UK smashes targets for reducing transmission of HIV
As our community comes together to mark World AIDS Day, there’s some good news from the UK on HIV prevention.
Public Health England have released their annual update on the UK’s progress towards ending the HIV epidemic. This report reflects the analysis of the data that has been collected to the end of 2017, and it demonstrates that the combination prevention strategies being implemented across the UK are really working.
“This is really good news…” confirms Matthew Hodson – Executive Director of UK health information organisation National AIDS Manual, or NAM. “We’ve not only hit the UNAIDS targets for tackling HIV – we’ve smashed them! It’s incredible to think that 87 percent of people who have HIV can’t pass it on to sexual partners.”
The report from Public Health England confirms that based on the UK data available from 2017:
- 92% of people living with HIV have been diagnosed
- 98% of people diagnosed are receiving treatment
- 97% of people receiving treatment are virally suppressed
- 87% of people living with HIV have an undetectable viral load and are therefore unable to pass on the infection
Decline in HIV incidence and diagnoses in gay and bisexual men
Public Health England confirms that we’re continuing to see a decline in new HIV diagnoses among gay and bisexual men in the UK.
The data demonstrates that new infections peaked in 2012 with 2,700 new infections of gay/bisexual men and has now more than halved with 1,200 new infections of gay/bisexual men recorded in 2017.
“It was in 2013 where we really turned the corner…” confirms Matthew Hodson of NAM. “That was before PrEP became available, so it was Treatment as Prevention that was having an impact. Once we were able to add PrEP to that mix then we’ve really seen momentum increase. With the pincer of movement of PrEP and U=U we have the power to prevent new infections.”
Combination Prevention Strategies
The analysis from Public Health England confirms that it’s the implementation of combination HIV prevention which is the principal explanation for the fall in new HIV infections in gay and bisexual men since 2012.
Combination HIV prevention seeks to achieve maximum impact through simultaneous implementation of complementary prevention strategies. This includes use of condoms, PrEP, expanded testing to enable early detection of HIV, and availability of treatment if diagnosed.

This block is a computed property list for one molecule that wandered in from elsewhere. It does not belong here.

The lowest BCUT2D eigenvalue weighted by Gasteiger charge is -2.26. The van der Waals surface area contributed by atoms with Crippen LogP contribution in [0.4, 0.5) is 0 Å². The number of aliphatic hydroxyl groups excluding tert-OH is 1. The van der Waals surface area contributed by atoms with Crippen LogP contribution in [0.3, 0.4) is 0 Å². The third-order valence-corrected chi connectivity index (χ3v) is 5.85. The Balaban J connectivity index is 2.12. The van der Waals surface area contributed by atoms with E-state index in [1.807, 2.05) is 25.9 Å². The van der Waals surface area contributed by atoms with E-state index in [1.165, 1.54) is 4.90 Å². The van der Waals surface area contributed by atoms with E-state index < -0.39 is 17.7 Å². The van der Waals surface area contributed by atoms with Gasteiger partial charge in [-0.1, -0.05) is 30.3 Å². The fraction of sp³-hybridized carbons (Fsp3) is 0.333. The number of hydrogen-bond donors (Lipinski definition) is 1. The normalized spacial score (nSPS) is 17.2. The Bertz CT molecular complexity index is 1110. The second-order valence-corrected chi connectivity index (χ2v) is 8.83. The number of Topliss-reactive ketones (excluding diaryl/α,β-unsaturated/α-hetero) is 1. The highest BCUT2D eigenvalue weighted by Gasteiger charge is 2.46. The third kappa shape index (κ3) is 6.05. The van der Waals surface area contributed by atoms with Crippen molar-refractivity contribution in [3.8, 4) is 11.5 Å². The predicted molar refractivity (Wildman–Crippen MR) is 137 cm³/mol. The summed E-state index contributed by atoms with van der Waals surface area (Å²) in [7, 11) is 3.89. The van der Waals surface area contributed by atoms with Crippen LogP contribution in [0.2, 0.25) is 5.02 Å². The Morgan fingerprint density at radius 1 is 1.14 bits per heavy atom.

“This is something that we’ve been advocating at GMFA since around 2001…” confirms Matthew Hodson. GMFA is a UK health charity that has long been at the forefront of HIV advocacy for gay and bisexual men. “We knew that safer-sex wasn’t a one-size-fits all message for gay and bisexual men. Condoms are great, but for many years it was difficult to get support to talk about anything else. It’s fantastic that these results demonstrate that combination prevention is what’s helped us to reduce new infections. But, we need to be more ambitious in making PrEP available.”
A global trend?
“We are seeing similar falls in new infections in some countries…” confirms Matthew Hodson. “However, it seems to be particularly evident when we look at specific cities. Cities such as Sydney, New York, and San Francisco are making real progress in reducing new HIV infections. The roll-out of PrEP in Sydney has been something like six-times what we’ve been able to deliver in the UK and they’ve seen a staggering drop in new infection rates.”
The ambition to capitalise on the gains that have been made with combination prevention is a sentiment echoed by Public Health England in their report: “It is now time to look beyond and identify new priorities that, if achieved, could accelerate the falls in HIV transmission that are well underway.”